Missiles and Reunions: Thaw or Freeze on the Korean Peninsula?
Family reunions between North and South Korea may be an encouraging sign of a thaw in tensions on the Korean Peninsula, which could lead to further trust-building activities and economic cooperation. However, with missile tests and ongoing U.S.-South Korean military exercises, Pyongyang’s intentions in agreeing to family reunions are unlikely to extend to more significant issues, namely denuclearization, which remains the fundamental sticking-point to a substantial improvement in relations.
Disaster Risk Reduction: A Sustainable Path for Inter-Korea Cooperation
Introduction: Even in its current state of pandemic-induced isolation, North Korea continues to engage the international community on climate adaption and disaster risk reduction. South Korean President Moon Jae-in’s renewed […]
Chun In-bum on Seoul’s Security Policy Amid the Mounting North Korean Missile Threat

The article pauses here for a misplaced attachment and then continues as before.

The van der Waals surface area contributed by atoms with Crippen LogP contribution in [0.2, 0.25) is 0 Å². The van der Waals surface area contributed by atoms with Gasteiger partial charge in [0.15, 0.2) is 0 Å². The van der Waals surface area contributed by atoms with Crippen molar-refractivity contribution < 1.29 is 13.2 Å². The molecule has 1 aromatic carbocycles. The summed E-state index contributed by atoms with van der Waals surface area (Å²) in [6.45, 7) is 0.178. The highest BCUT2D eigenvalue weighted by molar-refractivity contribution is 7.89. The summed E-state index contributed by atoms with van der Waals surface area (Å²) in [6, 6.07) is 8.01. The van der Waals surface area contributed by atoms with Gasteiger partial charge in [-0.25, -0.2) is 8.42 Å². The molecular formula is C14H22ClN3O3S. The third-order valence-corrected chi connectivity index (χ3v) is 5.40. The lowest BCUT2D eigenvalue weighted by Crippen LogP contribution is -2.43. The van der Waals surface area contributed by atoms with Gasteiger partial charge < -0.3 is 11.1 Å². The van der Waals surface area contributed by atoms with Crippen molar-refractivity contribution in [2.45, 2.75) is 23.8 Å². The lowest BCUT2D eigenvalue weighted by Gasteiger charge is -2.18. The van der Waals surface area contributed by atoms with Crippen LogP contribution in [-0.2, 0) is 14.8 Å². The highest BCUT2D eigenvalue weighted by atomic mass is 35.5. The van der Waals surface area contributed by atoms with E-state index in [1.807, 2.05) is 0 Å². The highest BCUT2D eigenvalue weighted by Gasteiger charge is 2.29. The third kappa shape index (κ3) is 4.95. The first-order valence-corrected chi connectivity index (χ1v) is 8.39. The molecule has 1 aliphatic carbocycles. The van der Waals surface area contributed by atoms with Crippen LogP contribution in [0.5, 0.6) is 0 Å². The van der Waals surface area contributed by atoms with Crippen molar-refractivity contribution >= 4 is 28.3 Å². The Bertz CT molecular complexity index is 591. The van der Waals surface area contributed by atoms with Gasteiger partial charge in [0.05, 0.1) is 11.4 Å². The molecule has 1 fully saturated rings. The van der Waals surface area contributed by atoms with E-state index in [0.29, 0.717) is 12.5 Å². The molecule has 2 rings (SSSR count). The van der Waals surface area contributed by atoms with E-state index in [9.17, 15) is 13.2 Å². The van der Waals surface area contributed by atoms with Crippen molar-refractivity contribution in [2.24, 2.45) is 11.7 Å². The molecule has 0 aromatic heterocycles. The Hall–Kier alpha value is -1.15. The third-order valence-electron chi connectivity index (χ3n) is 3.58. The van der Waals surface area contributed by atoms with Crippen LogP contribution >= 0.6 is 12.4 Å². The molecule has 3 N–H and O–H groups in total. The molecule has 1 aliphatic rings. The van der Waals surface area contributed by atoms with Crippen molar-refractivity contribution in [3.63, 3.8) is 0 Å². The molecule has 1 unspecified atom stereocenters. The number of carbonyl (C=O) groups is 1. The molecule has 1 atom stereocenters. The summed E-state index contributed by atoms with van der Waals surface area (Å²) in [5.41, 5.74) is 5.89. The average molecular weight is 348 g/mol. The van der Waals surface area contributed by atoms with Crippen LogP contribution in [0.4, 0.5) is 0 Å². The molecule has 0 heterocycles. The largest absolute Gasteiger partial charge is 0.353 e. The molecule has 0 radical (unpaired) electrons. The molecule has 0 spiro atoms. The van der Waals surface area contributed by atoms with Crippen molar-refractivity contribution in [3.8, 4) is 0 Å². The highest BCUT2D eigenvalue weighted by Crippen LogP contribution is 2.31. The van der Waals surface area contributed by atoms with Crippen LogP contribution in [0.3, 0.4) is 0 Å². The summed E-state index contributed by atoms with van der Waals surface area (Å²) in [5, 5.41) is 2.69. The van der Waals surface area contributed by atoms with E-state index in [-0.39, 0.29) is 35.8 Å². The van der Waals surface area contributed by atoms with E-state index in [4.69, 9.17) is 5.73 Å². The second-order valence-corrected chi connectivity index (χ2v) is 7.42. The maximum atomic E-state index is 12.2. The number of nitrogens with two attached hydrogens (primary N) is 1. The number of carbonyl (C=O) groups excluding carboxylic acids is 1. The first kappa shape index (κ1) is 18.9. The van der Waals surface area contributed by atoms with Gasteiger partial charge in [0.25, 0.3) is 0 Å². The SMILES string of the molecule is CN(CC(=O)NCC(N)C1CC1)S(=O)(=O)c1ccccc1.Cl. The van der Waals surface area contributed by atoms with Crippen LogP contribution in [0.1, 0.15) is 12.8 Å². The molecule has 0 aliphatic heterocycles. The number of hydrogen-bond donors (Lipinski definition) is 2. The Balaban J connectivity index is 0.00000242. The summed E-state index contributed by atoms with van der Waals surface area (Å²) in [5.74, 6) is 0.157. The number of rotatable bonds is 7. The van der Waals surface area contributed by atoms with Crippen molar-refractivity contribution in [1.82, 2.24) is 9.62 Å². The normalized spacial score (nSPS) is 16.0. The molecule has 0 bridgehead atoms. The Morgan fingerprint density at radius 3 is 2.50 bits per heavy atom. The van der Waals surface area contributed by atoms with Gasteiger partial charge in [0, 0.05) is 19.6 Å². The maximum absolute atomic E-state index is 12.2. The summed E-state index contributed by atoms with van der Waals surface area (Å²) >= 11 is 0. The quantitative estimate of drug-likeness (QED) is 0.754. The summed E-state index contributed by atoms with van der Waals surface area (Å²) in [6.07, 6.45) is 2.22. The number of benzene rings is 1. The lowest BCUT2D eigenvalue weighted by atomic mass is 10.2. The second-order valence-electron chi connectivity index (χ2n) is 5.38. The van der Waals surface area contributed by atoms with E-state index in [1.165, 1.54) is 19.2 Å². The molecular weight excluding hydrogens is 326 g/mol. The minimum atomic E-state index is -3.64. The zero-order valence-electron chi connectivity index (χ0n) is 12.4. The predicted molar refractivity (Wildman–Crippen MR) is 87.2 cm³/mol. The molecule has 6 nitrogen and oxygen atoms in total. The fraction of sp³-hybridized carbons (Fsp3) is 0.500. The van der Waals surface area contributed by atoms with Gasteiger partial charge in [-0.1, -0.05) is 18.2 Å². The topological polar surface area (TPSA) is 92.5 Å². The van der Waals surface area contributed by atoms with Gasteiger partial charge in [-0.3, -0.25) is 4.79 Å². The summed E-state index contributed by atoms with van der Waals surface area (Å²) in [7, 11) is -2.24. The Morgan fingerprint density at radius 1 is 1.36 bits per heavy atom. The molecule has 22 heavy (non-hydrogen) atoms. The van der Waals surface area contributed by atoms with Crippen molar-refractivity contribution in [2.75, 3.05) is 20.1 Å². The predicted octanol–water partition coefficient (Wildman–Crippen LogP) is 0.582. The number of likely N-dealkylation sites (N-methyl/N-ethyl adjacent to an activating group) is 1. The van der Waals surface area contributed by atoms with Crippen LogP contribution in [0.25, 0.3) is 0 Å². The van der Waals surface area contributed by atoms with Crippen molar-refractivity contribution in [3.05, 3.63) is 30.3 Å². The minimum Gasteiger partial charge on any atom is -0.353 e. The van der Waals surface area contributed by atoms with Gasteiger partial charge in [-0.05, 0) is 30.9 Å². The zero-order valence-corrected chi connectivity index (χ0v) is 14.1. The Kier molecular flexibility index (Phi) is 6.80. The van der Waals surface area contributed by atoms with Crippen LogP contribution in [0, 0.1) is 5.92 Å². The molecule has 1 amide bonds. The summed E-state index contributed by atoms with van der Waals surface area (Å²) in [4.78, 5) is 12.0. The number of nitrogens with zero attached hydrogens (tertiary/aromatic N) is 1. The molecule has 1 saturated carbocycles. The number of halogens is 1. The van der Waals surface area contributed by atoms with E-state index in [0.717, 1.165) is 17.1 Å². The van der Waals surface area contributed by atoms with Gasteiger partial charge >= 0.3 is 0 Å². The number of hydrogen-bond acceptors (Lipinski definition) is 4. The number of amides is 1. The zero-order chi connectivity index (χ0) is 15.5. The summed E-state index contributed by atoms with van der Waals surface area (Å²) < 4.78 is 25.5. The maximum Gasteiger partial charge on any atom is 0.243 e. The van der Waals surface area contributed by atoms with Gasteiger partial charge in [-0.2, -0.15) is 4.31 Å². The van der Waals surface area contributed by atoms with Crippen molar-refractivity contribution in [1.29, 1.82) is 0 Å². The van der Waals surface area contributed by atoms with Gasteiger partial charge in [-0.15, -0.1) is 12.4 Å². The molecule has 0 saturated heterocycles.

Mitch Shin interviews Chun In-bum on Seoul’s Security Policy Amid the Mounting North Korean Missile Threat.
Towards a New Conflict Management System on the Korean Peninsula: A Military Perspective
In this essay, Major General (ret.) Mats Engman assesses the lack of a viable conflict management system on the Korean Peninsula. While the nearly seven decades-old Armistice Agreement and focus […]
Economic Transformation Under Kim Jong Il
Kim Jong Il noted the importance of both economic reforms and North Korea’s connecting with the outside world. However, domestic political constraints did not allow him to proceed with bold […]